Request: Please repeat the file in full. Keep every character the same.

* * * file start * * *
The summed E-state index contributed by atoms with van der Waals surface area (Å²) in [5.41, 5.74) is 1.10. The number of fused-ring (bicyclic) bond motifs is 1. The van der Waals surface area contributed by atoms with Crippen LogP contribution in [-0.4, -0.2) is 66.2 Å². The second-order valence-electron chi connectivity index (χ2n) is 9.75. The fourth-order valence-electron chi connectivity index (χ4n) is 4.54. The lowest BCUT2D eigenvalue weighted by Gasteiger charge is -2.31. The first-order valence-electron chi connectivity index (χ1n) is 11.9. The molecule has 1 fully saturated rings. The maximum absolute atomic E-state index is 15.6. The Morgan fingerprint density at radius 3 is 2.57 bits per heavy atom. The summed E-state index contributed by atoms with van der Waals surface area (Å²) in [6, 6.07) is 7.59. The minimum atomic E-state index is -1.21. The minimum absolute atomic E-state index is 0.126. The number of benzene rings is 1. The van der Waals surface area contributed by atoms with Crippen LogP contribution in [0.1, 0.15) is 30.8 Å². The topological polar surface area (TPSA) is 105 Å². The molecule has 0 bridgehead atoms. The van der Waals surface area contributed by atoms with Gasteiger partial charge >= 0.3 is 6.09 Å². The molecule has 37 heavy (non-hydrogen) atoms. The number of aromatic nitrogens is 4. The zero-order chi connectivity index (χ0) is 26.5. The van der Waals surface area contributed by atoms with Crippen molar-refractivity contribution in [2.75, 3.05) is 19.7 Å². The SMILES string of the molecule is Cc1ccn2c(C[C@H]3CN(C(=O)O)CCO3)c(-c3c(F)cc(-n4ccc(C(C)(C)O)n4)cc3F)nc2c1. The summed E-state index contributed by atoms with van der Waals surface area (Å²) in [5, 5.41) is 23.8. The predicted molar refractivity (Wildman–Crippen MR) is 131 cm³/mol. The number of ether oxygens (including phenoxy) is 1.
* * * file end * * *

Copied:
The summed E-state index contributed by atoms with van der Waals surface area (Å²) in [5.41, 5.74) is 1.10. The number of fused-ring (bicyclic) bond motifs is 1. The van der Waals surface area contributed by atoms with Crippen LogP contribution in [-0.4, -0.2) is 66.2 Å². The second-order valence-electron chi connectivity index (χ2n) is 9.75. The fourth-order valence-electron chi connectivity index (χ4n) is 4.54. The lowest BCUT2D eigenvalue weighted by Gasteiger charge is -2.31. The first-order valence-electron chi connectivity index (χ1n) is 11.9. The molecule has 1 fully saturated rings. The maximum absolute atomic E-state index is 15.6. The Morgan fingerprint density at radius 3 is 2.57 bits per heavy atom. The summed E-state index contributed by atoms with van der Waals surface area (Å²) in [6, 6.07) is 7.59. The minimum atomic E-state index is -1.21. The minimum absolute atomic E-state index is 0.126. The number of benzene rings is 1. The van der Waals surface area contributed by atoms with Crippen LogP contribution in [0.1, 0.15) is 30.8 Å². The topological polar surface area (TPSA) is 105 Å². The molecule has 0 bridgehead atoms. The van der Waals surface area contributed by atoms with Gasteiger partial charge >= 0.3 is 6.09 Å². The molecule has 37 heavy (non-hydrogen) atoms. The number of aromatic nitrogens is 4. The zero-order chi connectivity index (χ0) is 26.5. The van der Waals surface area contributed by atoms with Crippen molar-refractivity contribution in [2.75, 3.05) is 19.7 Å². The SMILES string of the molecule is Cc1ccn2c(C[C@H]3CN(C(=O)O)CCO3)c(-c3c(F)cc(-n4ccc(C(C)(C)O)n4)cc3F)nc2c1. The summed E-state index contributed by atoms with van der Waals surface area (Å²) in [5, 5.41) is 23.8. The predicted molar refractivity (Wildman–Crippen MR) is 131 cm³/mol. The number of ether oxygens (including phenoxy) is 1.